May 8, 2020
Press Release from No Burn Broome
Endicott Trustees vote 3-2 for Sungeel’s battery recycling
carcinogen-emitting facility. Supermajority Petition may undo vote.
Last night the Endicott’s Village Trustees voted 3-2 for the Zoning change to allow the Sungeel’s Lithium-ion battery recycling-incineration facility to operate. The two Trustees who voted against the Zoning change were Ted Warner and Patrick Dorner. 261 people signed into this Zoom meeting to be witnesses to the vote.
Trustee Dorner said:
“I have never been involved in such an important meeting, where the health of the Village of Endicott was compromised by a group of inept, deceitful, and unqualified board members. Speaking as a taxpayer and resident of the Village of Endicott, I am very afraid for my family’s future here in Endicott.”
The vote may be nullified by a Supermajority Petition!
No Burn Broome cancelled a May 7 press conference because the team was out collecting signatures from homeowners who live within 100 feet of Endicott’s industrial zoned area. 20% of the landowners in this particular area were needed to sign a Petition opposing the facility, because that would trigger special circumstances for the vote: 4 of the 5 Trustees would be needed to approve the vote. The term used for this is “supermajority”. Endicott’s industrial zoned area is approximately 500 acres – a map of these areas is online at https://noburnbroome.com/map/
No Burn Broome’s attorney, Claudia Braymer, submitted the Petition to the Village attorney yesterday afternoon before the vote. However, if it wasn’t for Trustee Ted Warner, the Board members and the public would not have known about this Petition. The Mayor and the Trustees said they had not read the Petition. The Village Attorney said the Board could take the vote but it would not be submitted to the state until the Petition was verified. If it is verified the 3-2 vote is nullified since passing of the law will need a 4 to 1 vote.
Trustee Ted Warner noted during the meeting that it would be unwise for the Board to proceed with the vote for several reasons:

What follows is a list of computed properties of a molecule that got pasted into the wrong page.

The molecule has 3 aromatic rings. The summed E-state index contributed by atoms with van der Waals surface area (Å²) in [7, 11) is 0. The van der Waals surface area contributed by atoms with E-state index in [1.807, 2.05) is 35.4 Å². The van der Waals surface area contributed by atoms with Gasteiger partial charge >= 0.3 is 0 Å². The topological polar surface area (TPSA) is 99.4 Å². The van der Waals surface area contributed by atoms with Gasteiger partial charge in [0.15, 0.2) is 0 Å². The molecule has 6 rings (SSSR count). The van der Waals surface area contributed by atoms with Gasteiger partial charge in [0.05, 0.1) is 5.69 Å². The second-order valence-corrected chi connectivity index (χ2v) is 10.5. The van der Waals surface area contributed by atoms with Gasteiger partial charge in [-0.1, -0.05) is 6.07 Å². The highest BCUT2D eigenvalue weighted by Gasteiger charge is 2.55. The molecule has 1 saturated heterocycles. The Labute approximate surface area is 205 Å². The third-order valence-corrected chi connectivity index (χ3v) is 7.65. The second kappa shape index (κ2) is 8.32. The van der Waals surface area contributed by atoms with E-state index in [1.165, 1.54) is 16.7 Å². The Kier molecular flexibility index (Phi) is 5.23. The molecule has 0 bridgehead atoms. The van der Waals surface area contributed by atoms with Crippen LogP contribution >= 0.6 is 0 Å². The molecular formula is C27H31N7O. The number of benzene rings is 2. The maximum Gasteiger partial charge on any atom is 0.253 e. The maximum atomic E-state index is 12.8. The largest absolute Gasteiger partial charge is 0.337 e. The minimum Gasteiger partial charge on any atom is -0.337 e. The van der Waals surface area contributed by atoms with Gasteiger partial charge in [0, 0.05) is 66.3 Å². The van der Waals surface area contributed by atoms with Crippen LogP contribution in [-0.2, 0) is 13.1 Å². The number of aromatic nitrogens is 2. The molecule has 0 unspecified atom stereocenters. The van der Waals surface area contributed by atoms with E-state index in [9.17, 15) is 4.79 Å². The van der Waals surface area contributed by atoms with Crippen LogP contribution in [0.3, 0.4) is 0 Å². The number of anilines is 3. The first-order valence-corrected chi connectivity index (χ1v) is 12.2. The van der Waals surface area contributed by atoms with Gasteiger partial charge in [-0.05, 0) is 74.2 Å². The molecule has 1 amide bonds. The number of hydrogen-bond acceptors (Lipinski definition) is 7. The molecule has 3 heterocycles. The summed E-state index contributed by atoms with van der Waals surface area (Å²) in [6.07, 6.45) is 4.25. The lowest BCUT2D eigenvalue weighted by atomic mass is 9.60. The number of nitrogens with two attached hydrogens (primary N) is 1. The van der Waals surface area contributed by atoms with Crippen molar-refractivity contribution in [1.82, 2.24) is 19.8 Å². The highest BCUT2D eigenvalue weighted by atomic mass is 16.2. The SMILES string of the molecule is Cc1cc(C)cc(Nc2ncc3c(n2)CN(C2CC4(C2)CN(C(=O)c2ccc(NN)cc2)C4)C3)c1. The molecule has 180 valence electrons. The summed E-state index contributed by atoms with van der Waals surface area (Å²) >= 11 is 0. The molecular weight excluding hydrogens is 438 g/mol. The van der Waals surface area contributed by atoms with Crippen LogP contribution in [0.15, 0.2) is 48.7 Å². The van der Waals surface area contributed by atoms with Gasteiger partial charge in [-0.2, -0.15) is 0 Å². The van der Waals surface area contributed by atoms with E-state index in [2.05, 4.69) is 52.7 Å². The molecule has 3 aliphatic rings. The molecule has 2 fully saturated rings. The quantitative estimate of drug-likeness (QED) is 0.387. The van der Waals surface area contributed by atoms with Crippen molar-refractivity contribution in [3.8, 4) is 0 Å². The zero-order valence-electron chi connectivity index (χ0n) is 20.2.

- The Village Board had never had a meeting for the trustees to discuss the project, let alone hear from experts.
- The residents were not informed about the facility and/or its emissions.
- The residents deserve a formal meeting – which could be held via Zoom – in which there would be three parties: Sungeel’s experts, the Community’s experts who are opposed to the project; and the Trustees. This was such a reasonable suggestion it was fascinating witnessing the proponents squirm trying to find “reasonable” excuses not to go along with it.
According to Trustee Warner:
“It was fairly obvious to me that the real reason they refused to go along with these proposals was because they didn’t want to break ranks with the mayor who wanted to get this vote through last night at all costs. It was a huge disservice to the community to rush this through without hearing detailed analysis from local experts and without even emergency and safety standards in place.”
Before the vote was taken, the Village Board had to answer a series of questions for the SEQR (State Environmental Quality Review Act) process. It was clear from the beginning that Mayor Jackson, Deputy Mayor Chapman, and Trustee Konecny were going to vote in unison and in such a way that the SEQR process would go through without a requirement for a full Environmental Impact Statement, which was what was so clearly needed in this process.
The 3-2 votes on the SEQR questions were so frequent and predictable it often reached embarrassing proportions, for example:
Impact any recreational activities – No (even though a home run in the baseball field adjacent to the facility would hit the building); Having the facility at the corner of Robbell and Clark would not impact on the character of the community –No; Impact any historic site – No; Would pose any significant health problem for the Village workers or the community – No and No.
The Trustees who voted for the Zoning Change said that they trusted the DEC to protect them. Had the residents of Endicott known about this trust they would have told their Board members that the DEC’s Air Permit, legally allowing the release of known human carcinogens, was of no protection to them, and that Endicott residents are still suffering with the cancers caused from chemicals released years ago from IBM and others in Endicott.
In response to the proponents’ trust in the DEC, Paul Connett, PhD, science advisor to the group said,
“Relying on the DEC to protect your village from incineration is like allowing Attila the Hun to date your daughter! They are hopelessly out of date in understanding the dangers posed by dioxins, fluorinated compounds and nanoparticles – and even more inept about monitoring them.”